There are moments of cinematic talent, like the visual representation of “The Sunken Place,” and the attention to small shots that lead to greater continuity (when we see his foot literally step into the wilderness early in the film,) however I wasn’t marveling so much at the filmmaking as I was at the storytelling.

It’s a tremendous feat either way! I mean, how many people get their first film ever nominated in this category? I suspect Peele will only improve in filmmaking aspects going forward, but it should be enough for this film to get this kind of attention.

Lead Actor

Timothée Chalamet, “Call Me by Your Name”

Daniel Day-Lewis, “Phantom Thread”

Daniel Kaluuya, “Get Out”

Gary Oldman, “Darkest Hour”

Denzel Washington, “Roman J. Israel, Esq.”

Who will win: Gary Oldman

The man’s never won an oscar, he sat through more than a week’s worth of cumulative hair and makeup on the set of “Darkest Hour,” and is a prolific character actor. This is his year.

Who should win: Daniel Kaluuya

The power of that tearful armchair scene alone shows his chops, add in the fact that his performance is so unlike any other contender (due in part to unique subject matter of the role) and I think this new kid on the block deserves some gold.

Lead Actress

Sally Hawkins, “The Shape of Water”

Frances McDormand, “Three Billboards Outside Ebbing, Missouri”

Margot Robbie, “I, Tonya”

Saoirse Ronan, “Lady Bird”

Meryl Streep, “The Post”

Who will win: Meryl Streep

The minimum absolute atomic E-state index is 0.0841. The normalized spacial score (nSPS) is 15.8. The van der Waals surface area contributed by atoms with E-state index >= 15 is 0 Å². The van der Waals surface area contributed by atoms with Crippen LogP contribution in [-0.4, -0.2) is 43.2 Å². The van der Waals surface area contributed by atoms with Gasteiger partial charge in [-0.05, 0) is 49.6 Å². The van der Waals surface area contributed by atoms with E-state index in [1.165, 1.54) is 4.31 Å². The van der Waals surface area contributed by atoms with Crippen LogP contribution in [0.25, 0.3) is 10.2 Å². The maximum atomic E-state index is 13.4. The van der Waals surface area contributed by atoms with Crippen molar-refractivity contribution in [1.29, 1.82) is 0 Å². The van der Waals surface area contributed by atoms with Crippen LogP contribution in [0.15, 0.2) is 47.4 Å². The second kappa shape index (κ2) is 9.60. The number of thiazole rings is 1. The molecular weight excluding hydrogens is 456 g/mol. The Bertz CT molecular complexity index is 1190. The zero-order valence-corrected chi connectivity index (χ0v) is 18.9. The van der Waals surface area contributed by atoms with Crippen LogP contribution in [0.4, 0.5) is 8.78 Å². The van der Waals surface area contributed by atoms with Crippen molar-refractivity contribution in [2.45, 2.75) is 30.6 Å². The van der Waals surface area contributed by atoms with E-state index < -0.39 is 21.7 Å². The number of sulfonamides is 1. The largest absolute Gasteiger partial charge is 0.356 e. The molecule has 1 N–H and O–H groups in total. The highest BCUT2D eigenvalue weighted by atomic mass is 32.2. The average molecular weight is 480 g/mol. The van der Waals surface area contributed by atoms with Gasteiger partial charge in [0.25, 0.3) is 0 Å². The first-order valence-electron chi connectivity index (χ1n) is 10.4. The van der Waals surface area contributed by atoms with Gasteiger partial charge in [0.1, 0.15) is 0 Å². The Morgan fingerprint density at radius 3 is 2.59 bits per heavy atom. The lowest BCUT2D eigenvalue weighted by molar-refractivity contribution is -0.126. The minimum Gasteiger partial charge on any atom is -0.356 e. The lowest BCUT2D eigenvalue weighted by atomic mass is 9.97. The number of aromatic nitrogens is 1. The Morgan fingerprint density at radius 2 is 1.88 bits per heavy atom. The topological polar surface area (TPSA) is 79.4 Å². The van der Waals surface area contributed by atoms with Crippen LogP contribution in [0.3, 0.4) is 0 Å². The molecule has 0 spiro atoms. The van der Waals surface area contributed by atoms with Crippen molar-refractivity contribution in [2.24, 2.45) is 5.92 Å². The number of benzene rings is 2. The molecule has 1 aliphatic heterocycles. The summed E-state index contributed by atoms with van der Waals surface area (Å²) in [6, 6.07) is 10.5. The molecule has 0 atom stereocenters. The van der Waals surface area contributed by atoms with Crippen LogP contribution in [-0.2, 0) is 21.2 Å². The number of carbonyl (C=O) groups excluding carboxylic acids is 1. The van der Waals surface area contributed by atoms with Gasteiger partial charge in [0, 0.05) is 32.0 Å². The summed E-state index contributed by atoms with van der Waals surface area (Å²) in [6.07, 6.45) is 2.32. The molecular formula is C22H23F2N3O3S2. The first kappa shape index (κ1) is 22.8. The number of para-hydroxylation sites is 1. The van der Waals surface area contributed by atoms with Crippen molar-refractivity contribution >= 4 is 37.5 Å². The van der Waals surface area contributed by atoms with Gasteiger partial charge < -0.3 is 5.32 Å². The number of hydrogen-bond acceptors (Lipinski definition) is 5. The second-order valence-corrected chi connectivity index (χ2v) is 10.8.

To say that her performance was good would be an understatement. However, was hers the best female performance this year? I don’t think so.

Still though, this is the year of #MeToo and ‘Time’s Up’ and Streep’s been right at the center, especially with a character that so perfectly embodies the spirit of the movement.

She plays Katherine Graham, a woman thrust into a “man’s job,” in an industry led by men, whose decisions are constantly doubted and undermined by men. Still, she persisted.

This award could honestly go to the woman I think SHOULD get it - or another contender - for all the same reasons. This category is competitive this year, which is great!

Who should win: Frances McDormand

Her performance was stellar in a film that otherwise failed to live up to its potential (in my opinion.) Her lined and cracked face, stern and imposing, is reminiscent of a Dust Bowl mother who’s lived through the worst that life has to offer. Yet, she perfectly captures the humanity of a character that tries so hard to not feel fear and pain. In little moments with herself, we see the cracks of humanity and vulnerability that allow McDormand to shine.

Supporting Actor

Willem Dafoe, “The Florida Project”

Woody Harrelson, “Three Billboards Outside Ebbing, Missouri”

Richard Jenkins, “The Shape of Water”

Christopher Plummer, “All the Money in the World”

Sam Rockwell, “Three Billboards Outside Ebbing, Missouri”

Who will win: Sam Rockwell

He’s been getting all the nods leading up to the awards and even though he plays a character that goes from bigot to just an asshole, The Academy still sees it as a risky and envelope-pushing role. That said, Rockwell is an amazing actor and did play this part to its fullest.

Who should win: Christopher Plummer

I confess, I didn’t even see “All the Money in the World." But if you’ve been tuned in to anything that happened on the set of that film, you’ll know that Plummer took over for Kevin Spacey when the latter was fired from the set amidst sexual assault allegations last year. Plummer came in and re-shot the whole part in a few weeks, leaving his own stamp on the film. In terms of basic production acumen and efficiency, that’s an Oscar-worthy feat in and of itself.

Supporting Actress

Mary J. Blige, “Mudbound”